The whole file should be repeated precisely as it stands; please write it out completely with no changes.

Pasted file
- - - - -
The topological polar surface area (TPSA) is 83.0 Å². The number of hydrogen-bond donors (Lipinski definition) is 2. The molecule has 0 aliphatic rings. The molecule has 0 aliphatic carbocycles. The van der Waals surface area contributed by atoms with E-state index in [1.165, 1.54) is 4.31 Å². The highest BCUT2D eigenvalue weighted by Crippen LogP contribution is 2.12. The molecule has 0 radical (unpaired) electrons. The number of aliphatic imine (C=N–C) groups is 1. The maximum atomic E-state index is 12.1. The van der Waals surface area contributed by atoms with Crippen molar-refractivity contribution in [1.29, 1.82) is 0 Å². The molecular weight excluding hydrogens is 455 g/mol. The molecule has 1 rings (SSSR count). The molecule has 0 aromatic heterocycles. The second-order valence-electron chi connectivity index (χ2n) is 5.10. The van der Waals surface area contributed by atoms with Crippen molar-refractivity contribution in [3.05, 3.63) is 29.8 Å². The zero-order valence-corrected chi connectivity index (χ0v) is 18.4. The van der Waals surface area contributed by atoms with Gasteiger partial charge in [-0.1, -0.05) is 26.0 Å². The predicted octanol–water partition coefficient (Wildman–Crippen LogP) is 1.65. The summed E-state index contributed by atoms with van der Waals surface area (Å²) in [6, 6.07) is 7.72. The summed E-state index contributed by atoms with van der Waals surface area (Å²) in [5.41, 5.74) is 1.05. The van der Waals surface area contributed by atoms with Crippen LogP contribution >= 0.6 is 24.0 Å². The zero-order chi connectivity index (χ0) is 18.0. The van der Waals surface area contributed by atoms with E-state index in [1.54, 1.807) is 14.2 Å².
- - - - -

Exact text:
The topological polar surface area (TPSA) is 83.0 Å². The number of hydrogen-bond donors (Lipinski definition) is 2. The molecule has 0 aliphatic rings. The molecule has 0 aliphatic carbocycles. The van der Waals surface area contributed by atoms with E-state index in [1.165, 1.54) is 4.31 Å². The highest BCUT2D eigenvalue weighted by Crippen LogP contribution is 2.12. The molecule has 0 radical (unpaired) electrons. The number of aliphatic imine (C=N–C) groups is 1. The maximum atomic E-state index is 12.1. The van der Waals surface area contributed by atoms with Crippen molar-refractivity contribution in [1.29, 1.82) is 0 Å². The molecular weight excluding hydrogens is 455 g/mol. The molecule has 1 rings (SSSR count). The molecule has 0 aromatic heterocycles. The second-order valence-electron chi connectivity index (χ2n) is 5.10. The van der Waals surface area contributed by atoms with Crippen molar-refractivity contribution in [3.05, 3.63) is 29.8 Å². The zero-order valence-corrected chi connectivity index (χ0v) is 18.4. The van der Waals surface area contributed by atoms with Gasteiger partial charge in [-0.1, -0.05) is 26.0 Å². The predicted octanol–water partition coefficient (Wildman–Crippen LogP) is 1.65. The summed E-state index contributed by atoms with van der Waals surface area (Å²) in [6, 6.07) is 7.72. The summed E-state index contributed by atoms with van der Waals surface area (Å²) in [5.41, 5.74) is 1.05. The van der Waals surface area contributed by atoms with Crippen LogP contribution >= 0.6 is 24.0 Å². The zero-order chi connectivity index (χ0) is 18.0. The van der Waals surface area contributed by atoms with E-state index in [1.54, 1.807) is 14.2 Å².